Ma, Lay-Sun (馬麗珊)

Associate Research Fellow

  • Academia Sinica and National Chung Hsing University, TIGP-MBAS, Ph. D. (2011)
  • +886-2-2787-1146(Lab: R416)
  • +886-2-2787-1145(Office: R415)
  • laysunma@gate.sinica.edu.tw
  • Molecular mechanisms of plant-fungi interactions
  • Lab Website
  • Google Scholar

Effectors in Plant-Fungus Interactions


Corn Smut Fungus Ustilago maydis

U. maydis is a dimorphic fungus that causes smut disease on all aerials part of maize by forming large tumors on infected tissues. It grows as haploid yeast-like cells outside the maize host. Upon sensing plant environmental cues, it undergoes a transformation into a parasitic filamentous stage of its life cycle. This developmental process, involving the formation of infective structures facilitating penetration, tumorigenesis, and eventual sporogenesis, is complex and irreversible and needs to be precisely regulated.

Sensing Environmental Signals and Counteracting Host Apoplastic Immunity

The ability of sensing environmental cues enables U. maydis to switch from vegetative to filamentous growth, direct their orientation toward nutrient sources, and rapidly respond to plant defense by coordinating the secretion of large arsenal of effector proteins in consecutive waves to complete their life cycle inside the host.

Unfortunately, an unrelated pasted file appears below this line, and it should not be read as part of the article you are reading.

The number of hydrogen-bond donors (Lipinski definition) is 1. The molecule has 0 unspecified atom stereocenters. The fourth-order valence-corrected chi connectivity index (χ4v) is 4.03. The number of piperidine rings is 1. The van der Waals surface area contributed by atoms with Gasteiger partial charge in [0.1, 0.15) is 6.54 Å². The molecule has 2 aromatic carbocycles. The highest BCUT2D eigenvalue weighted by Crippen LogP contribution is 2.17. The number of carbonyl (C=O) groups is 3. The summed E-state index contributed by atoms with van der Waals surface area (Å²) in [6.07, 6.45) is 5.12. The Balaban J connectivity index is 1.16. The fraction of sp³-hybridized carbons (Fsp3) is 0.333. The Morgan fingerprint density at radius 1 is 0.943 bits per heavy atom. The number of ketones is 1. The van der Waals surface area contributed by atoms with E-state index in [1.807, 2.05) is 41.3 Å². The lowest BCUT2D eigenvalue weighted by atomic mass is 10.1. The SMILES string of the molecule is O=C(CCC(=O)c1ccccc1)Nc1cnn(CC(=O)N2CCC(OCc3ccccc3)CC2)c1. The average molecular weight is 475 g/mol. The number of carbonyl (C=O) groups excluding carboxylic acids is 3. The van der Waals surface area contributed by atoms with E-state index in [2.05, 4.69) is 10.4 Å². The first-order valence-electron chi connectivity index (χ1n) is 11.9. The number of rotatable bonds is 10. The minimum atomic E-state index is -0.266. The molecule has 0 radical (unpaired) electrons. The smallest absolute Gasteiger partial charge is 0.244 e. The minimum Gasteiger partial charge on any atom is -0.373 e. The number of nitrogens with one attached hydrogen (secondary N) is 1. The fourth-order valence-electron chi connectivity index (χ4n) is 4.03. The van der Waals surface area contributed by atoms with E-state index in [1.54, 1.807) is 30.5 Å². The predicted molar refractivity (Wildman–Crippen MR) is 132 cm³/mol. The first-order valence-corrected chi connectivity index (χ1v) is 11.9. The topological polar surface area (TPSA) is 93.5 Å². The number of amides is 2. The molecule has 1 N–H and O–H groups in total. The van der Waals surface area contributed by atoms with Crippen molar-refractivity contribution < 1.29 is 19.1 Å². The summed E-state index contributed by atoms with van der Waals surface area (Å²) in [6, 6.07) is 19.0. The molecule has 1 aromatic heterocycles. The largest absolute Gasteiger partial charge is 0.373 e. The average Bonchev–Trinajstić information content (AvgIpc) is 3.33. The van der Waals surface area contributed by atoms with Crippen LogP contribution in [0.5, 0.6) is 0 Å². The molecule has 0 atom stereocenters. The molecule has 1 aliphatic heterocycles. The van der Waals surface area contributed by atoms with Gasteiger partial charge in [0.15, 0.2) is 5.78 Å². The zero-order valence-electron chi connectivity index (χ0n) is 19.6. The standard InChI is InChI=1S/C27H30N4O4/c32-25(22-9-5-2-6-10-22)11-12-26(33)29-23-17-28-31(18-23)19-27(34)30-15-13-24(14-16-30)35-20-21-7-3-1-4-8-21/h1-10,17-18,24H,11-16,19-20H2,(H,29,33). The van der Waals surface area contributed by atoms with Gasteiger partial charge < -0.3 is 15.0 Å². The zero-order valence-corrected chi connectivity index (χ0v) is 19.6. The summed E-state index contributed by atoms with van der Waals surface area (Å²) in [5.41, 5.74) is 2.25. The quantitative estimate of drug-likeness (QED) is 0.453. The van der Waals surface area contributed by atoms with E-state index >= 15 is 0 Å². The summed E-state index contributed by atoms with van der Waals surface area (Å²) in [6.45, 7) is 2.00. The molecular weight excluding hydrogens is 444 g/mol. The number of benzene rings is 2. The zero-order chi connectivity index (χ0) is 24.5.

Our Focus: Effectors

Given the crucial role of effectors in disease progression, delving into their biochemical functions is vital for understanding fungal virulence mechanisms. Analyzing effectors comprehensively will provide insights into fungal virulence and plant defense mechanisms, advancing our understanding of plant-pathogenic basidiomycete interactions, and potentially guiding crop disease management strategies.

Our research interests

To uncover the invasion strategies of U. maydis and prevent the onset of initial infection, we focus on studying effectors located at the interaction interface of maize-U. maydis, aiming to reveal the following mechanisms:

  • Sensing and adaptation mechanisms
  • Effector regulatory mechanisms
  • Mechanisms by which fungal cells suppress apoplastic immunity